3. My home wiring is definitely not the slowest part of the link. My internet connection can just barely handle the amount of K-pop I stream… I mean manly things… Yes, manly things, not that…

    1. For most of us I think this kind of project is more useful for speeding up the connections between our devices rather than getting a faster connection to the outside world.

  4. The issue is that these cards are SFP and therefore you need the SFP modules which are much more expensive than the cards as confirmed in the twitter thread which the article links to.

    1. True, the SFPs are more expensive than the card. However, 10G BASE-T equipment is really expensive, when compared to SFP+ hardware. And when you want to go 40Gb/s you have no other option than QSFP+. Also SR SFP+ 10Gb/s transceivers are just ~$15 and duplex fiber is rediculously cheap < 50ct/m. Thus going with SFP+ is usually still cheaper than using 10G BASE-T.
      Power consumption of SFP+ cards is usually also quite a bit lower, since they need less signal conditioning and post/pre-processing

    2. SFP+’s are not so expensive (on Ebay). However, SFP+ cross-compatibility is a minefield. It’s a very good idea to check known-compatibility data before buying anything unless you want to have lots of useless parts sitting around.

  5. I’ve used surplus server cards now and then but their performance and age generally comes at a steep power penalty. One server essentially doubled its power consumption by adding a four port NIC. It can be an interesting proposition but do your homework to avoid surprises.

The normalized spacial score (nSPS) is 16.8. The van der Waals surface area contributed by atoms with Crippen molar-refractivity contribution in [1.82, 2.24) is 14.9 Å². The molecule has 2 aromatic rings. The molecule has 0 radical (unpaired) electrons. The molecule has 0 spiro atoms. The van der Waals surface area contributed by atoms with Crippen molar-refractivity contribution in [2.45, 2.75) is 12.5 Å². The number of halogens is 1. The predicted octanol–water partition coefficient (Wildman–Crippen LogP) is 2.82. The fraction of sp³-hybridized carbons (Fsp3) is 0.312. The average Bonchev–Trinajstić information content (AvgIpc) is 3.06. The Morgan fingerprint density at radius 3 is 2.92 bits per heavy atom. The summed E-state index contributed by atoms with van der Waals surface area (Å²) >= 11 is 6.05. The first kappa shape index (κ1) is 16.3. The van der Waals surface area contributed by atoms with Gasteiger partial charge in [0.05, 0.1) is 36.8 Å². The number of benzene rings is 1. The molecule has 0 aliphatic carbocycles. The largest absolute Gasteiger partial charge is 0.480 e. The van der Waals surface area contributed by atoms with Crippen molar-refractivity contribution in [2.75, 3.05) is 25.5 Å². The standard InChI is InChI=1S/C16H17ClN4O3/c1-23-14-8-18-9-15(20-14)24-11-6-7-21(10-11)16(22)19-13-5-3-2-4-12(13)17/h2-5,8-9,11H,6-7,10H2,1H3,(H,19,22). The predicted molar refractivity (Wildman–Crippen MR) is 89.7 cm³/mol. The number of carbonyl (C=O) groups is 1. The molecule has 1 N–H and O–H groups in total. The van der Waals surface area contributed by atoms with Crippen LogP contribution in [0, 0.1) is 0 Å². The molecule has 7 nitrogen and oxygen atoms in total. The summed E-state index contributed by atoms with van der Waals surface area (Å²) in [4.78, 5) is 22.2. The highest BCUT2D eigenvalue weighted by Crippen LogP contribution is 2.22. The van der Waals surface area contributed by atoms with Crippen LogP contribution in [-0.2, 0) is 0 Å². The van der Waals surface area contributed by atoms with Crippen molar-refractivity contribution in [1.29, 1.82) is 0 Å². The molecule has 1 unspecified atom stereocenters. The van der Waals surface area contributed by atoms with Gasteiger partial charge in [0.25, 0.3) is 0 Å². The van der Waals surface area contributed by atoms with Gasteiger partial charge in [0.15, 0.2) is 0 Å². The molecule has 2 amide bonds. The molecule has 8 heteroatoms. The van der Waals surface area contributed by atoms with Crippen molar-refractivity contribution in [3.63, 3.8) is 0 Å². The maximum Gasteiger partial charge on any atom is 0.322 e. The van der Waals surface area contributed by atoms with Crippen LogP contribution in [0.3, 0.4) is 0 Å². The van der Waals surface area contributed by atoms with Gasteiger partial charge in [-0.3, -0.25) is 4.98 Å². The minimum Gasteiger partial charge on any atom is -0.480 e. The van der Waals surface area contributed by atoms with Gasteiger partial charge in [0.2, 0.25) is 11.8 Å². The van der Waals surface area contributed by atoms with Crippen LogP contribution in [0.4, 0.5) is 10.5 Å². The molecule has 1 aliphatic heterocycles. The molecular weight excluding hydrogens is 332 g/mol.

1. And that is exactly why those cards are so neat. They are Mellanox ConnectX-3 which have been released in 2012. That makes them relatively recent. The SFP+ card shown in the photos above does not need any additional airflow over natural convection to operate below 50°C despite its small heatsink. This makes the card lower power than most 10G BASE-T consumer cards.

    1. a common usecase is to do direct client-to-client, e.g. your workstation to a NAS. that’s what I do; 10Gb SFP+ fiber in my desktop, and in my NAS, for iSCSI. I only have a 100Mb/s connection to the internet anyway…

      1. I have a 20Gb/s LACP between the network switch and my Synology Rackststion and a 10Gb/s link from my desktop to the switch. The rackstation has all the bandwidth it needs for cameras, file sharing, Plex, music and running a Roon core. The desktop can shift lots of files to the NAS for backup much faster than it could on 1Gb/s CAT6. The fibre cable from the house to my garden office was the most expensive part of the whole setup at nearly £400. All the other stuff – switch, server adapters, SFP+ modules were bought used on ebay for a very modest outlay. I don’t think it will be too long now before fibre starts to find its way into the consumer market.

  6. Another great and inexpensive source of 10gbit networking are Mellanox ConnectX-3 cards from ebay combined with a direct-attach SFP+ copper-cable and a small SFP+ switch, f.ex Mikrotik CSS326-24G-2S+RM switch with 2x SFP+ ports and 24x RJ45 gigabit for as low as ~100$ depending on where you are in the world.
    My workstation and FreeNAS-server is connected to the 2 SFP+ ports, giving the NAS the ability to communicate with up to 10 hosts at full gigabit speeds, and my workstation at 10gbit. Freenas-machine is also setup as router, so it can handle a shitton of connections and small packages without throttling like the ISP-provided routers, and a lan-cache, so windows updates, steam, and a lot of other bandwidth-heavy applications are cached and only consumes internet the first time it is downloaded + the second time, it downloads at link-speed, with up to 10 clients at a time. I mainly use the cache as quick-loading games, and then only having a few installed on my NVMe-SSD at a time. I know, i could just install them directly on the NAS and move them, but this is just as easy, and with this, the wife and when i have friends over for gaming, can also benefit. And >1 gigabit speeds from steam always impresses the ladies…. or at least young gamers…

  7. Have you ever tried 331FLR(BCM5719) on this card? 331FLR can boot into webbios but will see wrong PCIe device in windows,won’t link up but with the LEDs on, even sometime it’ll cause system freeze. I’ve tried 366FLR/544+FLR/561FLR on my own convertion board, they are all working fine. I think the only difference between yours and mine is the #PERST signal. Thank you!